So what can Subaru do when he’s hopeless in Arc 3? The ability to rely on others is a theme that is very often explored in anime, and Re:Zero is no exception. In Episode 11, when trying to make Rem feel better about herself, Subaru tells her that it’s OK for her to lean on him if she ever needs it. He says it doesn’t make her weak, and that he relies on others all the time. Shipping discussions aside, Subaru and Rem’s is easily the most interesting relationship in the story due to how similar they actually are. Both Subaru and Rem had issues with themselves, and so they both find comfort in each other, be it through romance or friendship. When faced by Rem, a depressed girl with an inferiority complex, Subaru invites her to look up, to believe in the future, and to laugh. Ironically, these are all things that he fails to do when things go south for him. In fact, when things take a turn for the worse, Subaru completely shuts down, and barely lets Rem’s unconditional support in. Thankfully for him, Rem is there to return him the favor and remind him of his words in Episode 18.
It’s not until Episode 19 that Subaru actually starts thinking things though and trusting others. This results in him being able to form that alliance with Crusch and Anastasia, which ends up with the defeat of both the White Whale, and Betelgeuse and his fingers. These positive developments in the later episodes, both plot and character-wise, led many viewers to comment on how Subaru had gone back to zero… literally. And I’m here to argue against that – the Subaru from Episodes 19-25 is very different from the one in the beginning of the series. Sure, he’s still a bit of a dork and can get a bit obnoxious sometimes (he says so himself), but he’s a lot more mature, and mentally strong. The bottom line is that, the Subaru at the end of the season would not behave the way he did in Episodes 12 and 13 again.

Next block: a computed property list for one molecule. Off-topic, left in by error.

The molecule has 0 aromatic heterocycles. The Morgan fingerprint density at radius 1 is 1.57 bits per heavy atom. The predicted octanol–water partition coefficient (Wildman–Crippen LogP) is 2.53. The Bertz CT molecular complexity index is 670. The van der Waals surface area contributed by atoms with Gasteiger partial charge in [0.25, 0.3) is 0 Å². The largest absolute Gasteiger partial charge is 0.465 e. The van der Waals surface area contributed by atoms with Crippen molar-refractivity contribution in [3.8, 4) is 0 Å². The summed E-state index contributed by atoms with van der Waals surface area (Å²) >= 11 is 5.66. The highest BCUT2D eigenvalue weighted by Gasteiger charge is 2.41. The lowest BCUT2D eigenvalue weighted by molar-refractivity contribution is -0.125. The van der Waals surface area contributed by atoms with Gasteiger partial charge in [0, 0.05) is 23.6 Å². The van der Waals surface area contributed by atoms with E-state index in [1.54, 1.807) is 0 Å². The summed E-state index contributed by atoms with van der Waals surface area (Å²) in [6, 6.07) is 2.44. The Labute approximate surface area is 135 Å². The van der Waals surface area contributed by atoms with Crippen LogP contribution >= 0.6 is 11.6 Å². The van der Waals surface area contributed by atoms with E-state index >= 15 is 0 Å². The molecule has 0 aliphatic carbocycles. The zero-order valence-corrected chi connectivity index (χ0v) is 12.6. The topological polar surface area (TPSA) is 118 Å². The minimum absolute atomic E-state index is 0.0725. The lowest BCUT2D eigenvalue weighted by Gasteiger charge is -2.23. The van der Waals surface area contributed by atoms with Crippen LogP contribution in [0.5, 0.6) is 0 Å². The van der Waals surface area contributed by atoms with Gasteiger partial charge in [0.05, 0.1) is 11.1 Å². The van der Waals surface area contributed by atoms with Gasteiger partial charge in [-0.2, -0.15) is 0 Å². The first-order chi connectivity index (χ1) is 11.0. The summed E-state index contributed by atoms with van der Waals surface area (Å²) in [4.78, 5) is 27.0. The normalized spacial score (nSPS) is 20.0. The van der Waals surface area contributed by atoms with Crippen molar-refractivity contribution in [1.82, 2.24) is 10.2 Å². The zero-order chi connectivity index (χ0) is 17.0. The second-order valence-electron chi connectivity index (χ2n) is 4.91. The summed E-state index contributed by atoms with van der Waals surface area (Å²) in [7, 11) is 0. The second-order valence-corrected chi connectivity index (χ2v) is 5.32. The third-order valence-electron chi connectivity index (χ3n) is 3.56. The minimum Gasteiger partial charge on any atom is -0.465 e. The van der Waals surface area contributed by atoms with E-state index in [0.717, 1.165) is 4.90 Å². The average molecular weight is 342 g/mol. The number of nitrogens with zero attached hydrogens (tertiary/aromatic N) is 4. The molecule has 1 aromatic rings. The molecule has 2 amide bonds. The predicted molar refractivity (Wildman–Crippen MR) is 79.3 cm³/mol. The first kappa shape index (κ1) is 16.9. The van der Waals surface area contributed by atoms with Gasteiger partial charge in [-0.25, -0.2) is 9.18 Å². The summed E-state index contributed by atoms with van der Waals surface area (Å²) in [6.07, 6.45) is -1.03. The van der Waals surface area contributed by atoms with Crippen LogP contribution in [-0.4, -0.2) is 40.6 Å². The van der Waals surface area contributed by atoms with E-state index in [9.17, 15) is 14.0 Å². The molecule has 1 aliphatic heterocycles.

Even if Re:Zero certainly does not fit in the shounen demographic, it’s still very refreshing to see that this character development does not come from physical (or magical) training. Subaru’s “Shamac” never did much for him, and it’s only because he learns from his mistakes and starts being respectful to others that things start changing for him. Subaru Natsuki is what happens when you give a main character a dose of humility, with lots of suffering on the side. Subaru is not necessarily a better person than he was at the beginning. He’s certainly corrected many of his previous bad habits, but he’s also lost a lot of his sanity and happiness. What Re:Zero tells the audience is that life is not fair, so forget what fiction tells you – things are not “going to be OK” just because you work hard and have good intentions. However, you mustn’t lose yourself to the darkness when faced by adversity either. Being mean to others never solved anything anyway.